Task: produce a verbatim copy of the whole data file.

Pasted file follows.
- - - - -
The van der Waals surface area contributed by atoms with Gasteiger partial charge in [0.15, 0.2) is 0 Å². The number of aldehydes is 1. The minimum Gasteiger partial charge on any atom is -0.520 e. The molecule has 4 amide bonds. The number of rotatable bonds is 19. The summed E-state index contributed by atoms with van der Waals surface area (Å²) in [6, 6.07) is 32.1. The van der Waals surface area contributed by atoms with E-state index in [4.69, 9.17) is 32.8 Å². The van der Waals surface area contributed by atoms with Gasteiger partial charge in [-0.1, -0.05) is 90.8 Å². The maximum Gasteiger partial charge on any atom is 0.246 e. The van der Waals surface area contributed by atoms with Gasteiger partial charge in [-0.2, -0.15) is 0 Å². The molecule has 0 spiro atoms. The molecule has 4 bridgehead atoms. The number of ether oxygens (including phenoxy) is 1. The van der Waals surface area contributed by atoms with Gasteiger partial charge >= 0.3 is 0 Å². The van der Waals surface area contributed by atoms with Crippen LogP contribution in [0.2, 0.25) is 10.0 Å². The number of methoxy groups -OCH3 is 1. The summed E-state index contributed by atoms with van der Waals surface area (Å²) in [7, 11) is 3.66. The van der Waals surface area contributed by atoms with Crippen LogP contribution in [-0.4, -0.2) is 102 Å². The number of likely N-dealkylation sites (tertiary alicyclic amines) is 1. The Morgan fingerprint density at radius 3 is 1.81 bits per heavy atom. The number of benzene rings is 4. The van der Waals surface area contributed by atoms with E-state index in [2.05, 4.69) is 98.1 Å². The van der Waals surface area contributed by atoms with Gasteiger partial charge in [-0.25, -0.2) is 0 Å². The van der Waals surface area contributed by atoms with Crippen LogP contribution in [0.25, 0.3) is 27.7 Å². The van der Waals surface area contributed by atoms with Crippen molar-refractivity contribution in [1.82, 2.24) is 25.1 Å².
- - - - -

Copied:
The van der Waals surface area contributed by atoms with Gasteiger partial charge in [0.15, 0.2) is 0 Å². The number of aldehydes is 1. The minimum Gasteiger partial charge on any atom is -0.520 e. The molecule has 4 amide bonds. The number of rotatable bonds is 19. The summed E-state index contributed by atoms with van der Waals surface area (Å²) in [6, 6.07) is 32.1. The van der Waals surface area contributed by atoms with E-state index in [4.69, 9.17) is 32.8 Å². The van der Waals surface area contributed by atoms with Gasteiger partial charge in [-0.1, -0.05) is 90.8 Å². The maximum Gasteiger partial charge on any atom is 0.246 e. The van der Waals surface area contributed by atoms with Gasteiger partial charge in [-0.2, -0.15) is 0 Å². The molecule has 0 spiro atoms. The molecule has 4 bridgehead atoms. The number of ether oxygens (including phenoxy) is 1. The van der Waals surface area contributed by atoms with Gasteiger partial charge >= 0.3 is 0 Å². The van der Waals surface area contributed by atoms with Crippen LogP contribution in [0.2, 0.25) is 10.0 Å². The number of methoxy groups -OCH3 is 1. The summed E-state index contributed by atoms with van der Waals surface area (Å²) in [7, 11) is 3.66. The van der Waals surface area contributed by atoms with Crippen LogP contribution in [-0.4, -0.2) is 102 Å². The number of likely N-dealkylation sites (tertiary alicyclic amines) is 1. The Morgan fingerprint density at radius 3 is 1.81 bits per heavy atom. The number of benzene rings is 4. The van der Waals surface area contributed by atoms with E-state index in [2.05, 4.69) is 98.1 Å². The van der Waals surface area contributed by atoms with Gasteiger partial charge in [-0.25, -0.2) is 0 Å². The van der Waals surface area contributed by atoms with Crippen LogP contribution in [0.25, 0.3) is 27.7 Å². The van der Waals surface area contributed by atoms with Crippen molar-refractivity contribution in [1.82, 2.24) is 25.1 Å².